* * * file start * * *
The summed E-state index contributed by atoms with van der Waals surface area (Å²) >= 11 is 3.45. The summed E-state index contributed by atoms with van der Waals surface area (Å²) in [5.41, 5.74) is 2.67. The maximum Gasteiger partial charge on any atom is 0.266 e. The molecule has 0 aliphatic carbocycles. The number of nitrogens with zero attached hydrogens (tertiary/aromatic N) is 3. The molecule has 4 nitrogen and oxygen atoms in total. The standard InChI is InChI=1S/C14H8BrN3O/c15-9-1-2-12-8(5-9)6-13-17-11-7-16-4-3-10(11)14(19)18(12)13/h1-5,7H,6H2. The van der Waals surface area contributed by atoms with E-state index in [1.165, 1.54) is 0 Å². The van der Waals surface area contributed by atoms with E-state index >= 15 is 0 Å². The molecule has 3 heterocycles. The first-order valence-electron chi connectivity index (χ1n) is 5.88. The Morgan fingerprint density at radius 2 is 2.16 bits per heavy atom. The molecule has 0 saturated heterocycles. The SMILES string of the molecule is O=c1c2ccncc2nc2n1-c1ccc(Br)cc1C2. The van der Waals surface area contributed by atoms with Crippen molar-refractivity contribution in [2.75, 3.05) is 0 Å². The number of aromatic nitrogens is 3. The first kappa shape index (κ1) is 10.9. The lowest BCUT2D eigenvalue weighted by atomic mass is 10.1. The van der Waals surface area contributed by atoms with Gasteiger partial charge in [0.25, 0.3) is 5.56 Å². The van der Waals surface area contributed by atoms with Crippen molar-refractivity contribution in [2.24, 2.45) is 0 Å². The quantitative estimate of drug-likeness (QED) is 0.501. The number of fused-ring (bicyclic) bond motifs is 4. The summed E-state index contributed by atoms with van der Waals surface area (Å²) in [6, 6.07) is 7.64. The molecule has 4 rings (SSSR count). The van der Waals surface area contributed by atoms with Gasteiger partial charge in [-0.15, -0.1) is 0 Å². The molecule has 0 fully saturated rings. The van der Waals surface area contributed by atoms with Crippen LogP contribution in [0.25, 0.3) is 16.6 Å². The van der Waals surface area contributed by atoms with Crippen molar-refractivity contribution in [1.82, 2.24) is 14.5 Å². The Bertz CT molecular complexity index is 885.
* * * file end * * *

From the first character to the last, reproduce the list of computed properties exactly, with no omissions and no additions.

The summed E-state index contributed by atoms with van der Waals surface area (Å²) >= 11 is 3.45. The summed E-state index contributed by atoms with van der Waals surface area (Å²) in [5.41, 5.74) is 2.67. The maximum Gasteiger partial charge on any atom is 0.266 e. The molecule has 0 aliphatic carbocycles. The number of nitrogens with zero attached hydrogens (tertiary/aromatic N) is 3. The molecule has 4 nitrogen and oxygen atoms in total. The standard InChI is InChI=1S/C14H8BrN3O/c15-9-1-2-12-8(5-9)6-13-17-11-7-16-4-3-10(11)14(19)18(12)13/h1-5,7H,6H2. The van der Waals surface area contributed by atoms with E-state index in [1.165, 1.54) is 0 Å². The van der Waals surface area contributed by atoms with E-state index >= 15 is 0 Å². The molecule has 3 heterocycles. The first-order valence-electron chi connectivity index (χ1n) is 5.88. The Morgan fingerprint density at radius 2 is 2.16 bits per heavy atom. The molecule has 0 saturated heterocycles. The SMILES string of the molecule is O=c1c2ccncc2nc2n1-c1ccc(Br)cc1C2. The van der Waals surface area contributed by atoms with Crippen molar-refractivity contribution in [2.75, 3.05) is 0 Å². The number of aromatic nitrogens is 3. The first kappa shape index (κ1) is 10.9. The lowest BCUT2D eigenvalue weighted by atomic mass is 10.1. The van der Waals surface area contributed by atoms with Gasteiger partial charge in [0.25, 0.3) is 5.56 Å². The van der Waals surface area contributed by atoms with Crippen molar-refractivity contribution in [2.24, 2.45) is 0 Å². The quantitative estimate of drug-likeness (QED) is 0.501. The number of fused-ring (bicyclic) bond motifs is 4. The summed E-state index contributed by atoms with van der Waals surface area (Å²) in [6, 6.07) is 7.64. The molecule has 4 rings (SSSR count). The van der Waals surface area contributed by atoms with Gasteiger partial charge in [-0.15, -0.1) is 0 Å². The molecule has 0 fully saturated rings. The van der Waals surface area contributed by atoms with Crippen LogP contribution in [0.25, 0.3) is 16.6 Å². The van der Waals surface area contributed by atoms with Crippen molar-refractivity contribution in [1.82, 2.24) is 14.5 Å². The Bertz CT molecular complexity index is 885.